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Muslim Americans for Palestine Event

March 4, 2010 by · Leave a Comment 

By Susan Schwartz, MMNS

muzammil-siddiqi
Muzzamil Siddiqi

The plight of the Palestinian people as they suffer under the boot of Israeli occupation is at the forefront of humanitarian concerns of people throughout the globe. Many individuals and organizations have addressed themselves to the Palestinian plight.

In December of 2009, as the world observed the first anniversary of Operation Cast Lead and the devastation wrought then by Israeli forces on an already beleaguered land, a new organization pledged to help Palestine was introduced to the public.

Muslim Americans for Palestine (MAP) is a project of the youth division of the Muslim American Society (MAS). Readers of The Muslim Observer will be familiar with MAP as its formation was announced at the MAS convention during the last weekend of the year. Its objectives are in many ways similar to those of other Palestine oriented group, yet it is also distinctive.

This past Saturday the group held its first formal event, a banquet and fundraiser at the Crowne Park Anaheim Resort in Garden Grove, Ca. Islamic Relief cosponsored the event and was the recipient of the funds collected. Islamic Relief will use the funds for their relief work in Palestine.

After prayers the evening began with a recitation and translation from the Holy Koran. Dinner followed.

During the early evening as people took their seats, two screens presented a video of MAP and its founding principles and goals.

The keynote speaker was Alison Weir, a human rights activist from Northern California. She spoke of the plight of Palestinians from her personal experiences and from the testimony she has received from eye witnesses, victims, and victims families. Her first trip to the oPt was in 2001 and was a fact finding expedition. What she discovered was the reverse of what she had been told by the media and her own government. Her organization, If Americans Knew, and her web site, www.ifamericansknew.org  are excellent and hard hitting sources of knowledge about Palestine.

As she spoke, her quiet voice and her presentation of facts and the inevitable conclusions these facts indicated, captivated the audience. Her emphasis was on the bias of the American media toward the state of Israel and against the Palestinian people. Ms Weir cited major news outlets: The New York Times, ABC, CBS and NBC Evening News and the Associated Press. “I am not talking about Fox News” she said.  She spoke of their unerring misreporting of deaths, always exaggerating Israeli losses and minimizing Palestinian ones; always manifesting a bias towards Israel with such consistency that it defied simple error or random chance. As she spoke, charts were shown on the two screens, statistical proof the accuracy of her claims. In addition cards were passed out to every guest with similar data.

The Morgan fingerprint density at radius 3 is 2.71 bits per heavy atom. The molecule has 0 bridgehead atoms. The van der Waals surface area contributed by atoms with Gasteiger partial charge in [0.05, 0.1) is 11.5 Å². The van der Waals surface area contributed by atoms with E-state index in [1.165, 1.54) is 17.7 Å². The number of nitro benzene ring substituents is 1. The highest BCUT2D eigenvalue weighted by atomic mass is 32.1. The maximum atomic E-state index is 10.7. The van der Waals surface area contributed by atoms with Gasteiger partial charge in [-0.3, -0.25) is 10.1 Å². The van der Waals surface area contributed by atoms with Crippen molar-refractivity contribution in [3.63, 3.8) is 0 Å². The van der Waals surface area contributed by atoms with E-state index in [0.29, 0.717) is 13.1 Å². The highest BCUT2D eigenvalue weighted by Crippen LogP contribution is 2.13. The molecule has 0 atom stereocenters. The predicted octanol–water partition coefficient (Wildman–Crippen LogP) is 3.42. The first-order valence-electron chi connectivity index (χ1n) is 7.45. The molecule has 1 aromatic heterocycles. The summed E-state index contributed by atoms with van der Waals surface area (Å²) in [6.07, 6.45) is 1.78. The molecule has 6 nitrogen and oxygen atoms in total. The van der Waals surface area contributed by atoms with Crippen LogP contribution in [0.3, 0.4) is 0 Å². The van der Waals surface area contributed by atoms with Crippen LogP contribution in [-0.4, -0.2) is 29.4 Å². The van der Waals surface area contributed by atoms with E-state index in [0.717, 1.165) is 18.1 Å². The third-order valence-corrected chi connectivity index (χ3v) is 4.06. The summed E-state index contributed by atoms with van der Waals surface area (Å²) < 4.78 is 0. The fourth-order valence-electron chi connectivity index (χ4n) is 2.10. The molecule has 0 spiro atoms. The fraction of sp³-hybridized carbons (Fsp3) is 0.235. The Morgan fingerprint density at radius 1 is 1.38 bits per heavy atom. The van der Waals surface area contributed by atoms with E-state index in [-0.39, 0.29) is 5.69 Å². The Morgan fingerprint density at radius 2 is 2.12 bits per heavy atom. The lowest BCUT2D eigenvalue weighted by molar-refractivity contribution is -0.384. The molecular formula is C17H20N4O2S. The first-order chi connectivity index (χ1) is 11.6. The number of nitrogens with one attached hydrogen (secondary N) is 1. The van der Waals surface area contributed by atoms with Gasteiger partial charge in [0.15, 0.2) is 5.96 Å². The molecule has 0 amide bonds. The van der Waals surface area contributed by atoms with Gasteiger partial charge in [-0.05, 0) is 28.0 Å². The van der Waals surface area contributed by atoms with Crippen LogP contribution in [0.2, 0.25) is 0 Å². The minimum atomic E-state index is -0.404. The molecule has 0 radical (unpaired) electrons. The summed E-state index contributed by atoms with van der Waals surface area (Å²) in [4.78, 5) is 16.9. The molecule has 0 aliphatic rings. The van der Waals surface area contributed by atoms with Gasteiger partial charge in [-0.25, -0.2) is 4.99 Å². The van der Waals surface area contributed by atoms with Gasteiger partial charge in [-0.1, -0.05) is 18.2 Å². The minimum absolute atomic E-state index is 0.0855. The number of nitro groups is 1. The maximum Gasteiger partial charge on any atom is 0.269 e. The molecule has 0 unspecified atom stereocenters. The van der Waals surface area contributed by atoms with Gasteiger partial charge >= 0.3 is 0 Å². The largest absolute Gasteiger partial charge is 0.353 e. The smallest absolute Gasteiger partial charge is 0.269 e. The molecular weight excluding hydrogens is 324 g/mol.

Ms Weir included National Public Radio in her list of news outlets biased towards Israel.

Ms. Weir concluded by urging her audience toward action.

Dr. Muzammil Siddiqi was another informative speaker. Dr. Muzammil’s leadership in the Islamic Shura Council of Southern California (ISCSC); the Islamic Society of North America (ISNA); the Fiqh Council of North America, and the Islamic Society of Orange County (ISOC), to name but a few organizations, have made him a sought-after speaker. As a theologian and Islamic scholar he is also famous for his interfaith work.

Dr. Muzammil Siddiqi spoke of his trip to Palestine with interfaith leaders. The audience gasped when he spoke of the  650 checkpoints imposed on Palestinians by their Israeli occupiers..

“ I never imagined that there would be so many. How do you get through the day?” asked one young woman. As if in answer to her question Dr. Siddiqi spoke of the hardships wrought by these checkpoints on workers, students, and people in need of medical help.

Dr. Siddiqi urged people to visit the oPt and “see with their own eyes” the conditions there.

Dr. Siddiqi also spoke of the place of Jerusalem in the Islamic faith and referenced Koranic verses.

Attorney and human rights activist Reem Salahi spoke of the “Irvine 11”. A murmur passed through the audience with this familiar reference. These eleven students are threatened with expulsion or suspension by the University of California in Irvine (UCI) for exercising their free speech rights during the appearance on campus of Israeli Ambassador to the United State Michael Oren. In addition, the University has referred their case to the District Attorney in Orange County.

Ms Salahi was part of a delegation to Gaza a year ago, a delegation sponsored by the National Lawyers Guild. There the group found numerous violations of International law on the part of the Israeli forces during Operation Cast Lead.

Ms Salahi said that to speak of the Irvine 11 was not off subject. They are symbolic of the plight of the Palestinian people. The Israelis are the occupiers and the oppressors. The presence of their representative at UCI is not acceptable.

In dealing with the Israeli/Palestine issue she made an analogy with a boat that should be parallel but is instead diagonal with Israel on top. Muslims want fairness for Palestine: they want to right the boat.

Muslim Americans for Palestine has a three pronged approach to the Palestinian problem: Educate, Empower, Preserve. It is a grass roots organization dedicated to justice and self determination in Palestine. Recognizing the natural affinity between the American Muslim community for Palestine and recognizing also the pioneering spirit embodied in youth, MAP, in accordance with the Islamic faith. has been launched.